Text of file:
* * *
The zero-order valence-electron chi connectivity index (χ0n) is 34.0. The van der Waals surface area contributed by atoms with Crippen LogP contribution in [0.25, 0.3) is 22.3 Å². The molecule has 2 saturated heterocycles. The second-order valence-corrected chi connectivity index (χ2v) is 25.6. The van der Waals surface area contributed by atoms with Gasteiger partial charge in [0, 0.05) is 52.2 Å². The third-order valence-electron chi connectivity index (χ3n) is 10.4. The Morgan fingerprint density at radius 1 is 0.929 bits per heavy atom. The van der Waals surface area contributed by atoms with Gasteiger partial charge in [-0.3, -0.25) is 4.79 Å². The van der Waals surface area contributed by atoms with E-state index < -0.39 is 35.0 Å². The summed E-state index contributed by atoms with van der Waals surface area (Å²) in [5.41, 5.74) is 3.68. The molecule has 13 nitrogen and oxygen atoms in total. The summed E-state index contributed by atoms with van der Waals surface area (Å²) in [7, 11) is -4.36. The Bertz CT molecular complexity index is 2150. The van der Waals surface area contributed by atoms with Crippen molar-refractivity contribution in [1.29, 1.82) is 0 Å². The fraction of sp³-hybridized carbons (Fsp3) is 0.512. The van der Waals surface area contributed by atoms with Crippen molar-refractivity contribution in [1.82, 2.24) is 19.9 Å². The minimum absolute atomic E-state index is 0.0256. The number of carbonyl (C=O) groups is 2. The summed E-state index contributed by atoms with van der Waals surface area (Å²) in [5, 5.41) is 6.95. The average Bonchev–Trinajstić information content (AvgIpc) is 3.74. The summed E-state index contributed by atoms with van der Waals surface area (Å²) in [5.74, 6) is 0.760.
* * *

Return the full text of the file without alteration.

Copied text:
The zero-order valence-electron chi connectivity index (χ0n) is 34.0. The van der Waals surface area contributed by atoms with Crippen LogP contribution in [0.25, 0.3) is 22.3 Å². The molecule has 2 saturated heterocycles. The second-order valence-corrected chi connectivity index (χ2v) is 25.6. The van der Waals surface area contributed by atoms with Gasteiger partial charge in [0, 0.05) is 52.2 Å². The third-order valence-electron chi connectivity index (χ3n) is 10.4. The Morgan fingerprint density at radius 1 is 0.929 bits per heavy atom. The van der Waals surface area contributed by atoms with Gasteiger partial charge in [-0.3, -0.25) is 4.79 Å². The van der Waals surface area contributed by atoms with E-state index < -0.39 is 35.0 Å². The summed E-state index contributed by atoms with van der Waals surface area (Å²) in [5.41, 5.74) is 3.68. The molecule has 13 nitrogen and oxygen atoms in total. The summed E-state index contributed by atoms with van der Waals surface area (Å²) in [7, 11) is -4.36. The Bertz CT molecular complexity index is 2150. The van der Waals surface area contributed by atoms with Crippen molar-refractivity contribution in [1.29, 1.82) is 0 Å². The fraction of sp³-hybridized carbons (Fsp3) is 0.512. The van der Waals surface area contributed by atoms with Crippen molar-refractivity contribution in [1.82, 2.24) is 19.9 Å². The minimum absolute atomic E-state index is 0.0256. The number of carbonyl (C=O) groups is 2. The summed E-state index contributed by atoms with van der Waals surface area (Å²) in [5, 5.41) is 6.95. The average Bonchev–Trinajstić information content (AvgIpc) is 3.74. The summed E-state index contributed by atoms with van der Waals surface area (Å²) in [5.74, 6) is 0.760.